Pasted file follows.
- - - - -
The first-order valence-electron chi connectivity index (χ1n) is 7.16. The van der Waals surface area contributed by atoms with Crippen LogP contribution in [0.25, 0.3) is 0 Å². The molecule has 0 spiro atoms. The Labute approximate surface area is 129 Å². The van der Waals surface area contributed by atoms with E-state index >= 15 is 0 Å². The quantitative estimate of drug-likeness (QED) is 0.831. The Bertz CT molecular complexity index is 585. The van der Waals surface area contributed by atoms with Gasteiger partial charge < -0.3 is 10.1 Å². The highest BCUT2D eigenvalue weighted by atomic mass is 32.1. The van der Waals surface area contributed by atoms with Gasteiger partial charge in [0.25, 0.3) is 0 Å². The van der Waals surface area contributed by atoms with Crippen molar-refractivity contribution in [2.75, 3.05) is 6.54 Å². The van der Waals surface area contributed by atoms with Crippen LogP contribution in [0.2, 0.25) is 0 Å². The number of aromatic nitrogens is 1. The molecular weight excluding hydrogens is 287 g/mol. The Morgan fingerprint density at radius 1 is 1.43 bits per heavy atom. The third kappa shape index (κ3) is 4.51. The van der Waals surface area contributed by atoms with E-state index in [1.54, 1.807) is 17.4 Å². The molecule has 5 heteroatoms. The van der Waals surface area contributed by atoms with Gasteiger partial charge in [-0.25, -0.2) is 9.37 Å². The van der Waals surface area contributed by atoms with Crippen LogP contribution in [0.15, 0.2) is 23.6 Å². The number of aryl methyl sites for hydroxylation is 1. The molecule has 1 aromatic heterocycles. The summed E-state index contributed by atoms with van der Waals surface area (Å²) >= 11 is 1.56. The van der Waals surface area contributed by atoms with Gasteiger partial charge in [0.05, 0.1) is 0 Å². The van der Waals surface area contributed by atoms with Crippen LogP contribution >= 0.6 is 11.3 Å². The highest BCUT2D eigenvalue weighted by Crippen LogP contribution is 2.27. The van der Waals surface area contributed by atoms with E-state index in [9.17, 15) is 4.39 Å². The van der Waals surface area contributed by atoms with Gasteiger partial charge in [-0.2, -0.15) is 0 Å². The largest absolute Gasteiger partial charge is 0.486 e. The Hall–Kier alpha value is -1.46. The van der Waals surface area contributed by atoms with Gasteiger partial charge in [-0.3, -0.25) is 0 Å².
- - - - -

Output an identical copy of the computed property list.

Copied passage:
The first-order valence-electron chi connectivity index (χ1n) is 7.16. The van der Waals surface area contributed by atoms with Crippen LogP contribution in [0.25, 0.3) is 0 Å². The molecule has 0 spiro atoms. The Labute approximate surface area is 129 Å². The van der Waals surface area contributed by atoms with E-state index >= 15 is 0 Å². The quantitative estimate of drug-likeness (QED) is 0.831. The Bertz CT molecular complexity index is 585. The van der Waals surface area contributed by atoms with Gasteiger partial charge < -0.3 is 10.1 Å². The highest BCUT2D eigenvalue weighted by atomic mass is 32.1. The van der Waals surface area contributed by atoms with Gasteiger partial charge in [0.25, 0.3) is 0 Å². The van der Waals surface area contributed by atoms with Crippen molar-refractivity contribution in [2.75, 3.05) is 6.54 Å². The van der Waals surface area contributed by atoms with Crippen LogP contribution in [0.2, 0.25) is 0 Å². The number of aromatic nitrogens is 1. The molecular weight excluding hydrogens is 287 g/mol. The Morgan fingerprint density at radius 1 is 1.43 bits per heavy atom. The third kappa shape index (κ3) is 4.51. The van der Waals surface area contributed by atoms with E-state index in [1.54, 1.807) is 17.4 Å². The molecule has 5 heteroatoms. The van der Waals surface area contributed by atoms with Gasteiger partial charge in [-0.25, -0.2) is 9.37 Å². The van der Waals surface area contributed by atoms with Crippen LogP contribution in [0.15, 0.2) is 23.6 Å². The number of aryl methyl sites for hydroxylation is 1. The molecule has 1 aromatic heterocycles. The summed E-state index contributed by atoms with van der Waals surface area (Å²) >= 11 is 1.56. The van der Waals surface area contributed by atoms with Gasteiger partial charge in [0.05, 0.1) is 0 Å². The van der Waals surface area contributed by atoms with Crippen LogP contribution >= 0.6 is 11.3 Å². The highest BCUT2D eigenvalue weighted by Crippen LogP contribution is 2.27. The van der Waals surface area contributed by atoms with E-state index in [9.17, 15) is 4.39 Å². The van der Waals surface area contributed by atoms with Gasteiger partial charge in [-0.2, -0.15) is 0 Å². The largest absolute Gasteiger partial charge is 0.486 e. The Hall–Kier alpha value is -1.46. The van der Waals surface area contributed by atoms with Gasteiger partial charge in [-0.3, -0.25) is 0 Å².